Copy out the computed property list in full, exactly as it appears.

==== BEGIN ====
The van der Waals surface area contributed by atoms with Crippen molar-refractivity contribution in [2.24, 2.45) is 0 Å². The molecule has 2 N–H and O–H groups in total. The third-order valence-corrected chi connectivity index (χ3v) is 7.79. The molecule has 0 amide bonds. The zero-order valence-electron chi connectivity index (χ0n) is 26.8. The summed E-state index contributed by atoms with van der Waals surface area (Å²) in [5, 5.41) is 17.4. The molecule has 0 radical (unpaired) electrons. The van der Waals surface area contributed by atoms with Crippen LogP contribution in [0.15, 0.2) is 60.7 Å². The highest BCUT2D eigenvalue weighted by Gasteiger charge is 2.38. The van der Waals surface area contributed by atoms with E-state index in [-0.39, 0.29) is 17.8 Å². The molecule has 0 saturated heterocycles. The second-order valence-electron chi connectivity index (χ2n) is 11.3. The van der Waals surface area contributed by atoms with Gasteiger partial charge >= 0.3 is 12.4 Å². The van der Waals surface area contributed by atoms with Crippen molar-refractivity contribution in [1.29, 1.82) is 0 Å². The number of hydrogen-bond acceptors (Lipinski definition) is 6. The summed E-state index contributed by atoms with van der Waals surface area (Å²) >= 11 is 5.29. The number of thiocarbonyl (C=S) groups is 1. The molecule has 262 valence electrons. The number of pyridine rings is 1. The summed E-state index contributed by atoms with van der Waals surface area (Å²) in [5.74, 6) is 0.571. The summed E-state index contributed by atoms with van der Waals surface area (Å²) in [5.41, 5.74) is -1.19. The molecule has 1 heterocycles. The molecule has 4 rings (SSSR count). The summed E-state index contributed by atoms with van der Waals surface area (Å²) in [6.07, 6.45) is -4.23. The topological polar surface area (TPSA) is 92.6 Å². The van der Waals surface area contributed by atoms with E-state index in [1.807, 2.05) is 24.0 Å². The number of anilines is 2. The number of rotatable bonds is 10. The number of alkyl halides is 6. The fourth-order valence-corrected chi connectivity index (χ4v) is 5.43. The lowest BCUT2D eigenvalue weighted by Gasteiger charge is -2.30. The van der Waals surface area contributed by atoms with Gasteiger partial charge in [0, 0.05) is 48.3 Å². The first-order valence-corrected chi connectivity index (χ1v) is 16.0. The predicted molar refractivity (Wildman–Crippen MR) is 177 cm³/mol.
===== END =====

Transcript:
The van der Waals surface area contributed by atoms with Crippen molar-refractivity contribution in [2.24, 2.45) is 0 Å². The molecule has 2 N–H and O–H groups in total. The third-order valence-corrected chi connectivity index (χ3v) is 7.79. The molecule has 0 amide bonds. The zero-order valence-electron chi connectivity index (χ0n) is 26.8. The summed E-state index contributed by atoms with van der Waals surface area (Å²) in [5, 5.41) is 17.4. The molecule has 0 radical (unpaired) electrons. The van der Waals surface area contributed by atoms with Crippen LogP contribution in [0.15, 0.2) is 60.7 Å². The highest BCUT2D eigenvalue weighted by Gasteiger charge is 2.38. The van der Waals surface area contributed by atoms with E-state index in [-0.39, 0.29) is 17.8 Å². The molecule has 0 saturated heterocycles. The second-order valence-electron chi connectivity index (χ2n) is 11.3. The van der Waals surface area contributed by atoms with Gasteiger partial charge >= 0.3 is 12.4 Å². The van der Waals surface area contributed by atoms with Crippen molar-refractivity contribution in [1.29, 1.82) is 0 Å². The number of hydrogen-bond acceptors (Lipinski definition) is 6. The summed E-state index contributed by atoms with van der Waals surface area (Å²) >= 11 is 5.29. The number of thiocarbonyl (C=S) groups is 1. The molecule has 262 valence electrons. The number of pyridine rings is 1. The summed E-state index contributed by atoms with van der Waals surface area (Å²) in [5.74, 6) is 0.571. The summed E-state index contributed by atoms with van der Waals surface area (Å²) in [5.41, 5.74) is -1.19. The molecule has 1 heterocycles. The molecule has 4 rings (SSSR count). The summed E-state index contributed by atoms with van der Waals surface area (Å²) in [6.07, 6.45) is -4.23. The topological polar surface area (TPSA) is 92.6 Å². The van der Waals surface area contributed by atoms with E-state index in [1.807, 2.05) is 24.0 Å². The number of anilines is 2. The number of rotatable bonds is 10. The number of alkyl halides is 6. The fourth-order valence-corrected chi connectivity index (χ4v) is 5.43. The lowest BCUT2D eigenvalue weighted by Gasteiger charge is -2.30. The van der Waals surface area contributed by atoms with Gasteiger partial charge in [0, 0.05) is 48.3 Å². The first-order valence-corrected chi connectivity index (χ1v) is 16.0. The predicted molar refractivity (Wildman–Crippen MR) is 177 cm³/mol.